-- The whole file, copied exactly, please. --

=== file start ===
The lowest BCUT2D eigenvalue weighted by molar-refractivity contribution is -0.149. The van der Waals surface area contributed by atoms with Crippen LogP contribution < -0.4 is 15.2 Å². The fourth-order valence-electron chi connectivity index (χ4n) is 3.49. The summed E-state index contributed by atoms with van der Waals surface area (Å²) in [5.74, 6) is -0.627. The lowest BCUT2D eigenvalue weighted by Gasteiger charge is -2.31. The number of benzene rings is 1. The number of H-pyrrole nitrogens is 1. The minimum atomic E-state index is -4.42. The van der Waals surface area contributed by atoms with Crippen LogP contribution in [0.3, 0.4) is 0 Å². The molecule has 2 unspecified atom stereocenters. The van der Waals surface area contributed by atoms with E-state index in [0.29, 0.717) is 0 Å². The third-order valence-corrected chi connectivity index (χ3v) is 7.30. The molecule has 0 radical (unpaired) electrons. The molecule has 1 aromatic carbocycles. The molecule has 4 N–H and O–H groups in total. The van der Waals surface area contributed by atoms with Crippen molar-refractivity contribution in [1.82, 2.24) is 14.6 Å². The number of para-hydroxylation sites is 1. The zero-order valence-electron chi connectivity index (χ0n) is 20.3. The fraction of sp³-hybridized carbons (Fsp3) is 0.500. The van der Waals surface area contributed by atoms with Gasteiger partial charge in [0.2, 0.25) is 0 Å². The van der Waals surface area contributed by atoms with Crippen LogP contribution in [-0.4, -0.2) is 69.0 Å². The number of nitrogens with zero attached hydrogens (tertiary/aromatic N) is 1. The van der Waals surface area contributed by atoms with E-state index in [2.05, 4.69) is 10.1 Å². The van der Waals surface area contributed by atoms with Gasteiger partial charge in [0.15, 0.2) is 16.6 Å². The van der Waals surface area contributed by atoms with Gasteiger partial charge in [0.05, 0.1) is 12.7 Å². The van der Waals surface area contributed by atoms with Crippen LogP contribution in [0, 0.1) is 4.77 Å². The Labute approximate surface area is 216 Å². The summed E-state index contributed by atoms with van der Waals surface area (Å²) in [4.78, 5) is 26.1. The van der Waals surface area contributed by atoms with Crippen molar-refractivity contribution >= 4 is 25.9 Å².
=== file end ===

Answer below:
The lowest BCUT2D eigenvalue weighted by molar-refractivity contribution is -0.149. The van der Waals surface area contributed by atoms with Crippen LogP contribution < -0.4 is 15.2 Å². The fourth-order valence-electron chi connectivity index (χ4n) is 3.49. The summed E-state index contributed by atoms with van der Waals surface area (Å²) in [5.74, 6) is -0.627. The lowest BCUT2D eigenvalue weighted by Gasteiger charge is -2.31. The number of benzene rings is 1. The number of H-pyrrole nitrogens is 1. The minimum atomic E-state index is -4.42. The van der Waals surface area contributed by atoms with Crippen LogP contribution in [0.3, 0.4) is 0 Å². The molecule has 2 unspecified atom stereocenters. The van der Waals surface area contributed by atoms with E-state index in [0.29, 0.717) is 0 Å². The third-order valence-corrected chi connectivity index (χ3v) is 7.30. The molecule has 0 radical (unpaired) electrons. The molecule has 1 aromatic carbocycles. The molecule has 4 N–H and O–H groups in total. The van der Waals surface area contributed by atoms with Crippen molar-refractivity contribution in [1.82, 2.24) is 14.6 Å². The number of para-hydroxylation sites is 1. The zero-order valence-electron chi connectivity index (χ0n) is 20.3. The fraction of sp³-hybridized carbons (Fsp3) is 0.500. The van der Waals surface area contributed by atoms with Gasteiger partial charge in [0.2, 0.25) is 0 Å². The van der Waals surface area contributed by atoms with Crippen LogP contribution in [-0.4, -0.2) is 69.0 Å². The number of nitrogens with zero attached hydrogens (tertiary/aromatic N) is 1. The van der Waals surface area contributed by atoms with E-state index in [2.05, 4.69) is 10.1 Å². The van der Waals surface area contributed by atoms with Gasteiger partial charge in [0.15, 0.2) is 16.6 Å². The van der Waals surface area contributed by atoms with Gasteiger partial charge in [0.05, 0.1) is 12.7 Å². The van der Waals surface area contributed by atoms with Crippen LogP contribution in [0, 0.1) is 4.77 Å². The Labute approximate surface area is 216 Å². The summed E-state index contributed by atoms with van der Waals surface area (Å²) in [4.78, 5) is 26.1. The van der Waals surface area contributed by atoms with Crippen molar-refractivity contribution >= 4 is 25.9 Å².